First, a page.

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A comparison of verapamil and nifedipine on quality of life

Contact Information


Dr. A Palmer

Calcium channel blockers, nifedipine, quality of life, verapmil


1. Aspects of quality of life (symptoms, psychological well-being and activity) were evaluated by self-administered questionnaires in a 4 month randomised double-blind trial of titrated doses of verapamil slow release (n = 41) compared with nifedipine retard (n = 40). An untreated diastolic blood pressure of 95-115 mm Hg was required for inclusion in the trial. 2. The mean age in both groups was 55 years. A significant difference between the two drugs was found in the average reporting of symptoms with an increase on nifedipine (P less than 0.01). The reporting of swollen ankles and flushing (P less than 0.05) increased on nifedipine, and nocturia (P less than 0.05) increased on verapamil. Measures of psychiatric morbidity tended to improve on verapamil and deteriorate on nifedipine. Only the change in cognitive function was significant between the drugs, being worse on nifedipine (P = 0.05). 3. There was no difference between the two groups in the fall in diastolic blood pressure (average 18 mm Hg on nifedipine and 17 mm Hg on verapamil). There was a significantly greater fall in systolic blood pressure on nifedipine (23 mm Hg) compared with verapamil (13 mm Hg) (P less than 0.01). 4. The two drugs differed in their effects on measures of quality of life. The improvements in symptomatic complaints and psychological well-being on verapamil may have been due to inclusion in a trial, although we cannot exclude the possibility of a drug effect. Conversely the increase in symptoms and self-assessed cognitive impairment on nifedipine were considered to be side-effects of the drug.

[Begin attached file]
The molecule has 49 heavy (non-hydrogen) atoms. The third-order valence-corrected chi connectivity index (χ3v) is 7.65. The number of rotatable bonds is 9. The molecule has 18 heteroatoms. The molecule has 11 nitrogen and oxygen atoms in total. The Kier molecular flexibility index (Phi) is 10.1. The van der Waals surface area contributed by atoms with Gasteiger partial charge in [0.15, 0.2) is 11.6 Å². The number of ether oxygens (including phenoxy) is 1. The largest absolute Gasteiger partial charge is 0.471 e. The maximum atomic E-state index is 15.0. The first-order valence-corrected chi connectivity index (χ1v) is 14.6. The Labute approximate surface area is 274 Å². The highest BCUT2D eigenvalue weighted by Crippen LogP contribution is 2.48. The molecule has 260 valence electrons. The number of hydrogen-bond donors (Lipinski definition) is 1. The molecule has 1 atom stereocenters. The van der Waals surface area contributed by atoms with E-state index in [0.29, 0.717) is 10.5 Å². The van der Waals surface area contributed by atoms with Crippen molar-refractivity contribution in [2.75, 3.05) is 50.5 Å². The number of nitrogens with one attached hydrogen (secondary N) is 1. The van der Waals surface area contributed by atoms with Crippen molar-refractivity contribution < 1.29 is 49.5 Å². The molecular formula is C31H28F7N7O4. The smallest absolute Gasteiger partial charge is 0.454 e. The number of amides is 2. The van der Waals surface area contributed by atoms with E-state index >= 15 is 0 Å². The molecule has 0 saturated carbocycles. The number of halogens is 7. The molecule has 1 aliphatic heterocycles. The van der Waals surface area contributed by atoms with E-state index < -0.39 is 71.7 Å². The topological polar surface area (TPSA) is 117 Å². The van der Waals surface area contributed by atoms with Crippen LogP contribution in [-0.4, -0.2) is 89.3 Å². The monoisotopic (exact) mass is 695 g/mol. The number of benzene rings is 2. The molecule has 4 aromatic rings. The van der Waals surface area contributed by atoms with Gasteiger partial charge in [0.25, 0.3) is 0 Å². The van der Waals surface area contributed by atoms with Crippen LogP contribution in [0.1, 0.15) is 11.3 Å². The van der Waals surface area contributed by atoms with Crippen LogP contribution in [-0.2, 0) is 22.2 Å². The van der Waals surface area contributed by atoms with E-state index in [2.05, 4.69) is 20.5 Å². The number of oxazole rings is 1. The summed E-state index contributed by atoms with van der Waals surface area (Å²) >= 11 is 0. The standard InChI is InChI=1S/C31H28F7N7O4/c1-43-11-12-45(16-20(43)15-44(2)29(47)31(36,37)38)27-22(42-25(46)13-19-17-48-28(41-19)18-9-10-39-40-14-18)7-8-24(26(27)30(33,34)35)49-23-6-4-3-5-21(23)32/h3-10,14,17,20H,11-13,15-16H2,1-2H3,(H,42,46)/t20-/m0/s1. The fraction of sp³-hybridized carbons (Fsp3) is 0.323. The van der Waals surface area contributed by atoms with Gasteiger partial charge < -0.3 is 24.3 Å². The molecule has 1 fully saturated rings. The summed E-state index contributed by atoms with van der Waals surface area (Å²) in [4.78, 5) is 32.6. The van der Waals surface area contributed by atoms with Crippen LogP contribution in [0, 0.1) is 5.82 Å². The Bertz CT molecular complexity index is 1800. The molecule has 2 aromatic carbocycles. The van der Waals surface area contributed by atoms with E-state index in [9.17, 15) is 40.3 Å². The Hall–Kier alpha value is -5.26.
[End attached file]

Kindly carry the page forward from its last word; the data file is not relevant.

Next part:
Palmer, A., Fletcher, A., Hamilton, G., Muriss, S., & Bulpitt, C. (1990). A comparison of verapamil and nifedipine on quality of life. British Journal of Clinical Pharmacology, 30(3), 365–370.





Conent Area

A Palmer

EWB-Related Construct

(4) quality of life

Study Design

Species or Study Population

(5) RCT

Sex (%Female)

verapamil: 46.3%
nifedipine: 50.0%

Age (Mean, SD)

verapamil: 55.1, 7.9
nifedipine: 54.8, 9.1

Younger Controls?


Longitudinal Data?


Sample Size



verapamil and nifedipine

Ethnicity (%white)

not stated (UK)

Inclusion Criteria

The subjects were either newly diagnosed out-patients, or treated hypertensives who failed to respond satisfactorily to previous therapy.
Previously treated hypertensive patients had to satisfy entry criteria during a 3 week wash-out period.
Blood pressure entry criteria were a sitting, untreated diastolic blood pressure (DBP) of 95-115 mm Hg (phase V) on two consecutive occasions within 3 weeks, and a difference between the readings of 10 mm Hg or less.

Exclusion Criteria

Patients with abnormal haematological or biochemical screen results were excluded, as were patients with the usual contra-indications for the two drugs. Patients were also excluded if they were known to be intolerant to calcium channel blockers, were insulin requiring diabetics, if they were receiving digoxin, antidepressants or major tranquillisers, or when informed consent was refused.

EWB Measures

Quality of life

Non-EWB Behavioral


Physiological Measures

(1) autonomic nervous system

Brain IMaging Modality

Brain IMaging Paradigm


Brain Region/Circuit


Biological Measures


Other Neural Measures

Data Availability?


Data Avalability Details


Diagnostic Measures

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